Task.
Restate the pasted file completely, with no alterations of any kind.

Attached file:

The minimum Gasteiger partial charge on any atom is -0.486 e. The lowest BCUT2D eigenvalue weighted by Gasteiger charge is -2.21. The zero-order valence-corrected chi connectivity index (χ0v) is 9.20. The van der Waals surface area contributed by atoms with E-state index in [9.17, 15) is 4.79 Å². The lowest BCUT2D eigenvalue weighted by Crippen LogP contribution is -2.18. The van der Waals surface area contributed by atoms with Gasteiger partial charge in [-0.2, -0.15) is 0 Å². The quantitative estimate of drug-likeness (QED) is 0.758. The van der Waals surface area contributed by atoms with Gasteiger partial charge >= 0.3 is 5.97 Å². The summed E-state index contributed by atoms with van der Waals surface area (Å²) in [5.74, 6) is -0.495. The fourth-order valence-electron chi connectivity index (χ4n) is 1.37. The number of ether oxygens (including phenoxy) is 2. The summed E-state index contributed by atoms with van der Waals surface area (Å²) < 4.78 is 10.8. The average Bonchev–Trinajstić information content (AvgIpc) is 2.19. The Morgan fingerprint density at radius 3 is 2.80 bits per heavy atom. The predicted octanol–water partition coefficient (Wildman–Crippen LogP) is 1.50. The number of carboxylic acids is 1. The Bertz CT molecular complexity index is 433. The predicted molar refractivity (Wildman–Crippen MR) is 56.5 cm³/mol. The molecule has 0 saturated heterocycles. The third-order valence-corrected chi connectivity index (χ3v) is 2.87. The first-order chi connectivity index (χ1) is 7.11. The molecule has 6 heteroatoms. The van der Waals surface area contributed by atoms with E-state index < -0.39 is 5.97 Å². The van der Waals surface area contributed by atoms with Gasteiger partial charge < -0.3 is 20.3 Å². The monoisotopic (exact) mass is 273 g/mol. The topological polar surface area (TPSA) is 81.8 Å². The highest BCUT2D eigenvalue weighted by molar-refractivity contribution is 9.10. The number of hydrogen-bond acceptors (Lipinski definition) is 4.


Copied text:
The minimum Gasteiger partial charge on any atom is -0.486 e. The lowest BCUT2D eigenvalue weighted by Gasteiger charge is -2.21. The zero-order valence-corrected chi connectivity index (χ0v) is 9.20. The van der Waals surface area contributed by atoms with E-state index in [9.17, 15) is 4.79 Å². The lowest BCUT2D eigenvalue weighted by Crippen LogP contribution is -2.18. The van der Waals surface area contributed by atoms with Gasteiger partial charge in [-0.2, -0.15) is 0 Å². The quantitative estimate of drug-likeness (QED) is 0.758. The van der Waals surface area contributed by atoms with Gasteiger partial charge >= 0.3 is 5.97 Å². The summed E-state index contributed by atoms with van der Waals surface area (Å²) in [5.74, 6) is -0.495. The fourth-order valence-electron chi connectivity index (χ4n) is 1.37. The number of ether oxygens (including phenoxy) is 2. The summed E-state index contributed by atoms with van der Waals surface area (Å²) < 4.78 is 10.8. The average Bonchev–Trinajstić information content (AvgIpc) is 2.19. The Morgan fingerprint density at radius 3 is 2.80 bits per heavy atom. The predicted octanol–water partition coefficient (Wildman–Crippen LogP) is 1.50. The number of carboxylic acids is 1. The Bertz CT molecular complexity index is 433. The predicted molar refractivity (Wildman–Crippen MR) is 56.5 cm³/mol. The molecule has 0 saturated heterocycles. The third-order valence-corrected chi connectivity index (χ3v) is 2.87. The first-order chi connectivity index (χ1) is 7.11. The molecule has 6 heteroatoms. The van der Waals surface area contributed by atoms with E-state index < -0.39 is 5.97 Å². The van der Waals surface area contributed by atoms with Gasteiger partial charge < -0.3 is 20.3 Å². The monoisotopic (exact) mass is 273 g/mol. The topological polar surface area (TPSA) is 81.8 Å². The highest BCUT2D eigenvalue weighted by molar-refractivity contribution is 9.10. The number of hydrogen-bond acceptors (Lipinski definition) is 4.